3. Gorgeous… and just when I finished the last slice of Devil’s Food Cake I found on LC! And I am not so much into cream cheese frostings but say the word mascarpone and whipped cream and I am there! Beautiful cake, looks scrumptious, and it is now on my to-do list!

    1. Liking the sounds of that to do list, Jamie. We’re going to take a nudge from you and rethink our to do list, bumping a few things from it onto our honey do list. Let us know when you give this recipe a twirl…

  4. Hi, Amanda from Lambs Ears and Honey recommended your blog to me. This red velvet cake looks incredible and I do like the additional ingredients added to the cream cheese frosting. Good to know there are some more natural options out there now to turn this cake red.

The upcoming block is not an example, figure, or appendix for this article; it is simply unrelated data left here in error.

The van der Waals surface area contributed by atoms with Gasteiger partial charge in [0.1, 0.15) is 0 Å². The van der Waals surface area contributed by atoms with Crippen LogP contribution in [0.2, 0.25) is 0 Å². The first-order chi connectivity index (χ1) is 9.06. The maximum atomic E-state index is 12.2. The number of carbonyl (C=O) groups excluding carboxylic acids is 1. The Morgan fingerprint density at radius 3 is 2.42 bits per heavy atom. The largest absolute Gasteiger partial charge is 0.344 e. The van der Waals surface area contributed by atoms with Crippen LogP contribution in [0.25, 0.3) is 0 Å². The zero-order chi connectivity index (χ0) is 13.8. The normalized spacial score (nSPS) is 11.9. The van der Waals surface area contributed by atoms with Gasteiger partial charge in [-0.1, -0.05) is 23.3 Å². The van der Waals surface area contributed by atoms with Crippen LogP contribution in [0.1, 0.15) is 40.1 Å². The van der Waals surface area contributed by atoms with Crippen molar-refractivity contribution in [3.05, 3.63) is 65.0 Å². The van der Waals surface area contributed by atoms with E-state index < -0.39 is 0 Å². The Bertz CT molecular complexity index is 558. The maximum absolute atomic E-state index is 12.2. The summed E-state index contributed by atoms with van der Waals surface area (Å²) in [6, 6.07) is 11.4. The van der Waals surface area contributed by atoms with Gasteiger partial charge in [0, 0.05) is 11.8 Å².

1. Amanda was so kind to recommend the site, and you are so kind to visit us! It is nice to know you won’t be cramming your cake full of suspicious dyes, isn’t it? It’s just not the same without the color. If you try baking it, please let us know how you like it–especially that frosting!

  5. Thanks for your recipe, I’ll be sure to try it!

    Just one question – does the dutch process cocoa give it a deeper red colour? I just have hersheys normal cocoa from the grocery store.

    Also, can I use butter instead of oil? And how much?


    1. Hi Sara,

      The reddish brown Dutch processed cocoa may lend a bit more red to the cake but defining color comes from the red food paste. As far as using butter in place of the oil, I would not recommend it. Butter and oil are different in both the fat percentages and physical states, and their usage affect the resultant texture of the cake. Hope this helps!